The heat surrounding the FIFA organization’s corruption charges finally got too much for FIFA President Sepp Blatter to handle. Blatter announced on Tuesday that he would resign his position.

Although surprising, Blatter’s announcement makes sense given the seriousness of the charges against the FIFA governing body. Last Monday, The New York Times published a report stating that 14 people were indicted on charges ranging from racketeering to bribery. Blatter wasn’t named in the indictments.

“While I have a mandate from the membership of FIFA, I do not feel that I have a mandate from the entire world of football – the fans, the players, the clubs, the people who live, breathe and love football as much as we all do at FIFA,” Blatter said in his official statement.

The announcement comes hours after more damaging reports against FIFA. Secretary General Jérôme Valcke previously denied allegations that he authorized a $10 million transfer to bribe voters to choose South Africa as the host of the 2010 World Cup. Valck claimed that he doesn’t even have the power to do so. A document uncovered by the Press Association’s Chief Sports Reporter Martyn Ziegler (pictured on the left) suggests otherwise.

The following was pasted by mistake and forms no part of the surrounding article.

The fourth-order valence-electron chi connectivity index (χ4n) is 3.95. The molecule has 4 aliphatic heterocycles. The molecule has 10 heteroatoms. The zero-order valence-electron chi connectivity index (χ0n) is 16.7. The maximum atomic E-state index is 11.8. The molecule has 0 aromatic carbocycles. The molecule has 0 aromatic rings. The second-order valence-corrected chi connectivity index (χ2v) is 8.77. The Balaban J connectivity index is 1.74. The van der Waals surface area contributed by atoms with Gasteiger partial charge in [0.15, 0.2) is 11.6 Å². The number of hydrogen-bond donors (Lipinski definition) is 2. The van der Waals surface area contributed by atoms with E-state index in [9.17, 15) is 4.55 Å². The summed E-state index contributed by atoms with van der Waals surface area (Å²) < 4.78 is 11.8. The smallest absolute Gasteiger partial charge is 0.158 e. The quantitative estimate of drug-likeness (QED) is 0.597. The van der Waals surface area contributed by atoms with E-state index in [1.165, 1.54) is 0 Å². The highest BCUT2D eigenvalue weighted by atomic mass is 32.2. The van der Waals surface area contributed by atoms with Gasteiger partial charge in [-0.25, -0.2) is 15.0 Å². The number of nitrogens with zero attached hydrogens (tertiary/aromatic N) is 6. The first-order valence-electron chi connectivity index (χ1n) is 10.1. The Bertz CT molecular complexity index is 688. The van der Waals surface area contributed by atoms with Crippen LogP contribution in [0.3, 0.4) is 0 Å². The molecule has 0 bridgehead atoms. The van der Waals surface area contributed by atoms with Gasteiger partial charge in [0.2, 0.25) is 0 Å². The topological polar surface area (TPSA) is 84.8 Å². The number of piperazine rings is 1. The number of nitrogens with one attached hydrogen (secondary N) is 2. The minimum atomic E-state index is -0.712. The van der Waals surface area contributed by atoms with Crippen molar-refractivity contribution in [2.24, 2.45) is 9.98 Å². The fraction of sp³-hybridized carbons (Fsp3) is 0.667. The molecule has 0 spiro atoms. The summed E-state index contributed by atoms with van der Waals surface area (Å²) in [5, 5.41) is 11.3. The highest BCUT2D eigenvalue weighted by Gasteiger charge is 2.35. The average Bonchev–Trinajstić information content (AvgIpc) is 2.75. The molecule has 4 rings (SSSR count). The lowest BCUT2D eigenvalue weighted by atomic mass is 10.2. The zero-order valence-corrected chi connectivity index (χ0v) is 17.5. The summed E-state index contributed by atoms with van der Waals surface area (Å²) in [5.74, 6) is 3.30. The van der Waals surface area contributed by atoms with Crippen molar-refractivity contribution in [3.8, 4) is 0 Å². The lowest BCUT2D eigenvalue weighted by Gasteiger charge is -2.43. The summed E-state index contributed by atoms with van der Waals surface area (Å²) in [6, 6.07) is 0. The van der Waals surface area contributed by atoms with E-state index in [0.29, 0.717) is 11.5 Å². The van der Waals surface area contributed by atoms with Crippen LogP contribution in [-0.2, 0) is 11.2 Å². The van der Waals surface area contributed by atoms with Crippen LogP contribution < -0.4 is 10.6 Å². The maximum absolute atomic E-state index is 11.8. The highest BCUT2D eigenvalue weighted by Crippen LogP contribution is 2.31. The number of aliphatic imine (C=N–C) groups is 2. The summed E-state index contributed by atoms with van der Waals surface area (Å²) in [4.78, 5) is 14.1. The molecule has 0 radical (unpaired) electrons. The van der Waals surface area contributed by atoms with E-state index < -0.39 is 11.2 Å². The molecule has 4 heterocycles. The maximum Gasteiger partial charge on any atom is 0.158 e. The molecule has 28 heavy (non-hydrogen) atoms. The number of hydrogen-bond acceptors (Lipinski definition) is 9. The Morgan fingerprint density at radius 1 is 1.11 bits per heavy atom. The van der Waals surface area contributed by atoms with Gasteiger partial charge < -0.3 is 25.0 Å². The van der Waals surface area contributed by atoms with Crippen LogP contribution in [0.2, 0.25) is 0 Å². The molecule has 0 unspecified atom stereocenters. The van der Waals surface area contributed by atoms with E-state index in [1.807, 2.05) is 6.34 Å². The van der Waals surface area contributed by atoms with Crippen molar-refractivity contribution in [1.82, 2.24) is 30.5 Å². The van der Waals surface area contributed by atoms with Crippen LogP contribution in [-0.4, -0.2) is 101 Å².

Despite the week-long maelstrom, Blatter was re-elected for a fifth term last Friday. The next FIFA congress was scheduled to take place on May 13, 2016 at Mexico City, but Blatter said he asked FIFA to reconvene earlier to determine his successor.